The euro jumped on Thursday after policymakers at the European Central Bank (ECB) unveiled upbeat minutes from its mid-December meeting.
Shortly after the minutes were published, the euro surged 0.33 percent to hit $1.1983 at around 12:40 p.m. London time. The common currency also spiked against the pound, rising almost 0.5 percent, with a unit of currency costing £0.889.
The ECB could look to revisit its communication stance in early 2018 and gradually adjust its language to reflect improved growth prospects, the accounts of the bank’s December policy meeting showed Thursday.
A change in the ECB’s policy message would likely be taken by investors as a sign that rate-setters are getting ready to wind down their 2.55 trillion euros bond-buying program, the key plank of their stimulus policy for the past three years.
“The language, pertaining to various dimension of the monetary policy stance and forward guidance could be revisited early in the coming year,” the accounts showed, referring to early 2018. “The view was widely shared that … communication would need to evolve gradually, without a change in sequencing.”
Sidelining his critics, ECB President Mario Draghi stuck to his pledge last month to keep money pouring into the euro zone economy for as long as needed, despite improved growth and inflation prospects.
But the accounts showed policymakers thought that their communication on the future path of interest rates, currently at record lows, would gain more importance — a signal bond purchases were slowly losing prominence as a policy tool.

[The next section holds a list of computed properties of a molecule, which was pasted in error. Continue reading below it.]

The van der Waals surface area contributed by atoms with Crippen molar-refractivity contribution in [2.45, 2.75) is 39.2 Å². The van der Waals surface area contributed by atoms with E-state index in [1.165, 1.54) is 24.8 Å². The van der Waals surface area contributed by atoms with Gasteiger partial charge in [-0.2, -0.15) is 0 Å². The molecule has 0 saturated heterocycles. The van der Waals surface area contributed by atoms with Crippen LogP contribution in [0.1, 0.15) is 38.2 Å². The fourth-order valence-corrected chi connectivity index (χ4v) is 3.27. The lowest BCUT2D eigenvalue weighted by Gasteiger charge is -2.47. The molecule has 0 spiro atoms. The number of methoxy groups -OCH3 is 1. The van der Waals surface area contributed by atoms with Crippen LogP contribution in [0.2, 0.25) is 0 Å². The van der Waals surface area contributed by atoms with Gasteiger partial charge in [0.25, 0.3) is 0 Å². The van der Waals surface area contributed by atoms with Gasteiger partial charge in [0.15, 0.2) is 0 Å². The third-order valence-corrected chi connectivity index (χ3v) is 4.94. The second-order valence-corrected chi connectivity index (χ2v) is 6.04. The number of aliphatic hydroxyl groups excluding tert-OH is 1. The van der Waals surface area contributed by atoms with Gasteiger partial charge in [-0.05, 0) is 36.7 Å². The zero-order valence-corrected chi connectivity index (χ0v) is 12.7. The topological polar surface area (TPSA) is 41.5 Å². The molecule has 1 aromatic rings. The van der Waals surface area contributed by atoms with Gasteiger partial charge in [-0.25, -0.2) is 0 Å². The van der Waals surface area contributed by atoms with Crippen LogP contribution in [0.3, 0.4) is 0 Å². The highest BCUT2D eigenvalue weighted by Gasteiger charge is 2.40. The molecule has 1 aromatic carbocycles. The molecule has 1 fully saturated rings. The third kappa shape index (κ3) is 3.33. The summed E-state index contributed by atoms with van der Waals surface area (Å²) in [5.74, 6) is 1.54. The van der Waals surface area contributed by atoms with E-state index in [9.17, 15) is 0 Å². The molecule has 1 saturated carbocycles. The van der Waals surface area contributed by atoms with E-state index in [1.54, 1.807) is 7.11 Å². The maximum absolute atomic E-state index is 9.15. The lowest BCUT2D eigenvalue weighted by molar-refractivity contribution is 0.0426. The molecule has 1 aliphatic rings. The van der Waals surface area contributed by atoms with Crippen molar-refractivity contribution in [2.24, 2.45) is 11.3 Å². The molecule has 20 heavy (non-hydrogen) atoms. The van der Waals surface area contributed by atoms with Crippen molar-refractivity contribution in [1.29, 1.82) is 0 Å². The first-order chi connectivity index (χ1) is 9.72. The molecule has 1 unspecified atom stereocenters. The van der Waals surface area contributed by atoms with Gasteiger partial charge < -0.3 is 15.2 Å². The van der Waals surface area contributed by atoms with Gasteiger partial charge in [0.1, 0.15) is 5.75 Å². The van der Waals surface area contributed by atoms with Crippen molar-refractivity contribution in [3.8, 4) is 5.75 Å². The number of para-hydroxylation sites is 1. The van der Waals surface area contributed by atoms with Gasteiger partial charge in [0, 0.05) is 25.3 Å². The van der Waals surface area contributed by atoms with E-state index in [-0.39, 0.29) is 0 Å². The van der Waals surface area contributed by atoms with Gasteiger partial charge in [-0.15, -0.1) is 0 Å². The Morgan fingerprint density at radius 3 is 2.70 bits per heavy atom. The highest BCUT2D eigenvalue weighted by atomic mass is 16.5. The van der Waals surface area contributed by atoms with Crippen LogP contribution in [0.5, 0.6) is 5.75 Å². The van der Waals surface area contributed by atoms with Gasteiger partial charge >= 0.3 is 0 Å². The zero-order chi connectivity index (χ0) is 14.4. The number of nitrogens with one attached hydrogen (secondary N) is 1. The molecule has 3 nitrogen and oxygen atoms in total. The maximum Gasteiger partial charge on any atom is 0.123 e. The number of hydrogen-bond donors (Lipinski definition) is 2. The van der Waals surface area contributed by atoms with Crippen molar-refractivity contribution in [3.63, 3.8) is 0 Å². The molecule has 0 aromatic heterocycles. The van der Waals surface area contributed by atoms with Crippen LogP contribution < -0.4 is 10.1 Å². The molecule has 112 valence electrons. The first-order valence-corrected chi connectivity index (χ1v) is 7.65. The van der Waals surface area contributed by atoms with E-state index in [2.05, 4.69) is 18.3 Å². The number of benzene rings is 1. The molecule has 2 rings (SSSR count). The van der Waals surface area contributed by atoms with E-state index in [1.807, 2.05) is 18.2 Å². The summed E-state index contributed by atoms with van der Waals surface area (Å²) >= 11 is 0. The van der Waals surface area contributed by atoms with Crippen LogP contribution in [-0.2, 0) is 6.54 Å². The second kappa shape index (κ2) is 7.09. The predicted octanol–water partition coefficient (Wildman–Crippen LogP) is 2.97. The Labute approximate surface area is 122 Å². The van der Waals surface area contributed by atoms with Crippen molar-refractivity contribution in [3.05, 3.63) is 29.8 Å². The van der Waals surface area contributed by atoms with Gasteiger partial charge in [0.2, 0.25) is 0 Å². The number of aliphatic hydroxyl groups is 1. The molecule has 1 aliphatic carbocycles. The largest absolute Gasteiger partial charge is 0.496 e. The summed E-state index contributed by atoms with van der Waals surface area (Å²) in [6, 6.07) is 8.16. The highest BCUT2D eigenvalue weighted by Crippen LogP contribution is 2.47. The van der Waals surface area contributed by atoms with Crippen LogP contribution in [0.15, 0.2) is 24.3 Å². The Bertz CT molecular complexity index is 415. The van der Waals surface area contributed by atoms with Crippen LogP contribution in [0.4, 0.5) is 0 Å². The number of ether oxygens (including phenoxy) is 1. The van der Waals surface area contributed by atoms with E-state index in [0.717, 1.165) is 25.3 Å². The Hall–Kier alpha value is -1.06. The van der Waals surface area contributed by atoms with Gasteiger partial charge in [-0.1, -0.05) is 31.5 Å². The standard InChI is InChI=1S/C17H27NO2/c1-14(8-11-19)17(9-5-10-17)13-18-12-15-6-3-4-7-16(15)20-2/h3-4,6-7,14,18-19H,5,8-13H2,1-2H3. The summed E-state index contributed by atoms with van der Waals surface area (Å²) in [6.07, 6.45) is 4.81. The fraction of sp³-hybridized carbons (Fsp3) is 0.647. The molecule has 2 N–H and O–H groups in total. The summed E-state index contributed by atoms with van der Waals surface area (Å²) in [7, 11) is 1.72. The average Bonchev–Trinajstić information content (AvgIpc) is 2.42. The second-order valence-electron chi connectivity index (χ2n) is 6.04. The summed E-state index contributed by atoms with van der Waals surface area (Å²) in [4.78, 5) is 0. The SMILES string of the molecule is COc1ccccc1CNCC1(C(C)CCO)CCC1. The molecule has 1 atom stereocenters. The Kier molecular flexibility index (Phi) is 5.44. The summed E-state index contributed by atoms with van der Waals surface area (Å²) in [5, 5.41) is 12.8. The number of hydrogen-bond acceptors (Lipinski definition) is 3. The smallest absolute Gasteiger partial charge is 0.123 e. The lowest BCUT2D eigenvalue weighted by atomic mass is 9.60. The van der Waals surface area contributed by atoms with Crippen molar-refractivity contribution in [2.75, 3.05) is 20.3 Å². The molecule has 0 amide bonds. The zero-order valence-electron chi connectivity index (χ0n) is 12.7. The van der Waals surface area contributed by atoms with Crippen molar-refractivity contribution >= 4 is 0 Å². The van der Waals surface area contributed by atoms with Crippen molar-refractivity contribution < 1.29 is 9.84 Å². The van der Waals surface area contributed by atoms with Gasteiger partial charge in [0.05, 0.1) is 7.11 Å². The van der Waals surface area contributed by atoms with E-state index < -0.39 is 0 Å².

“As progress was made toward a sustained adjustment in the path of inflation, the relative importance of the forward guidance on policy rates would increase,” policymakers said, noting that a further easing of financial conditions was not warranted.
While Draghi acknowledged better growth in December, he rebuffed calls to tweak the bank’s policy message, keeping asset buys open-ended and even maintaining the pledge to increase stimulus, if necessary.
Still, some policymakers are now openly discussing life after the quantitative easing scheme ends, suggesting growing support for a decision to wind down the programme later this year.
The accounts suggested the first change might be dropping a pledge to buy bonds until inflation heads back to target.
“It was also seen as warranted to reflect on how to transition gradually from the present conditionality focused on asset purchase programme net purchases to a broader concept of forward guidance comprising various dimension of the monetary policy stance,” the ECB said in the accounts.
Launched three years ago, the asset purchases depressed borrowing costs, staving off the threat of deflation and putting growth on its best run since before the bloc’s debt crisis.
But critics say that the scheme has run its course and in a period above-trend growth, artificially low borrowing costs risked more damage than good by inflating asset price bubbles.
Running at 30 billion euros per month at least until the end of September, the bond buys are expected by investors to end this autumn after a brief tapering period. But interest rates, still well into negative territory, are not expected to rise until around mid-2019.
The euro is surging right now on concerns the ECB is getting ready to take the punch bowl away